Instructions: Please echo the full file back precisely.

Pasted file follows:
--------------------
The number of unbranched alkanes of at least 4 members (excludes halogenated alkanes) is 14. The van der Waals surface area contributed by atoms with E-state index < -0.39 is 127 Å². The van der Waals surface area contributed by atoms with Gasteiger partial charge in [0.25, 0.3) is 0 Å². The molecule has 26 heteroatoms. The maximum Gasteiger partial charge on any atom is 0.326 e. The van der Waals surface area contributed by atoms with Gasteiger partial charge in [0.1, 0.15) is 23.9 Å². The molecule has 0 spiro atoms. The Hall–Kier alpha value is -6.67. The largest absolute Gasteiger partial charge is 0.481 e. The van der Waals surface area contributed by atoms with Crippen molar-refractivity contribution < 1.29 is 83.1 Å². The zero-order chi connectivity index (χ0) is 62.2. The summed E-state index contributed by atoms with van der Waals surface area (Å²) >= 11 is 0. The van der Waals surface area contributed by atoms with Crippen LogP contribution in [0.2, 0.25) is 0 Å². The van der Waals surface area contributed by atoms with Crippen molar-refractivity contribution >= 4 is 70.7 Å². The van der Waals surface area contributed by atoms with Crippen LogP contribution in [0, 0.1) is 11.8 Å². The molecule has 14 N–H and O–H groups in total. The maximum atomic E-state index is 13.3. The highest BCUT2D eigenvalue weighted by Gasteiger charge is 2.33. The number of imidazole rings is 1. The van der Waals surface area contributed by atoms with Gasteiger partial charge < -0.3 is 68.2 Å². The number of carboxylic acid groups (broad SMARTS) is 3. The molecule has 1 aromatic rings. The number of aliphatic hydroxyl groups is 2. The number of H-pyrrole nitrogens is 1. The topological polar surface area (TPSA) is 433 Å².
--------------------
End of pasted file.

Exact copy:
The number of unbranched alkanes of at least 4 members (excludes halogenated alkanes) is 14. The van der Waals surface area contributed by atoms with E-state index < -0.39 is 127 Å². The van der Waals surface area contributed by atoms with Gasteiger partial charge in [0.25, 0.3) is 0 Å². The molecule has 26 heteroatoms. The maximum Gasteiger partial charge on any atom is 0.326 e. The van der Waals surface area contributed by atoms with Gasteiger partial charge in [0.1, 0.15) is 23.9 Å². The molecule has 0 spiro atoms. The Hall–Kier alpha value is -6.67. The largest absolute Gasteiger partial charge is 0.481 e. The van der Waals surface area contributed by atoms with Crippen molar-refractivity contribution < 1.29 is 83.1 Å². The zero-order chi connectivity index (χ0) is 62.2. The summed E-state index contributed by atoms with van der Waals surface area (Å²) >= 11 is 0. The van der Waals surface area contributed by atoms with Crippen LogP contribution in [0.2, 0.25) is 0 Å². The van der Waals surface area contributed by atoms with Crippen molar-refractivity contribution >= 4 is 70.7 Å². The van der Waals surface area contributed by atoms with Crippen LogP contribution in [0, 0.1) is 11.8 Å². The molecule has 14 N–H and O–H groups in total. The maximum atomic E-state index is 13.3. The highest BCUT2D eigenvalue weighted by Gasteiger charge is 2.33. The number of imidazole rings is 1. The van der Waals surface area contributed by atoms with Gasteiger partial charge < -0.3 is 68.2 Å². The number of carboxylic acid groups (broad SMARTS) is 3. The molecule has 1 aromatic rings. The number of aliphatic hydroxyl groups is 2. The number of H-pyrrole nitrogens is 1. The topological polar surface area (TPSA) is 433 Å².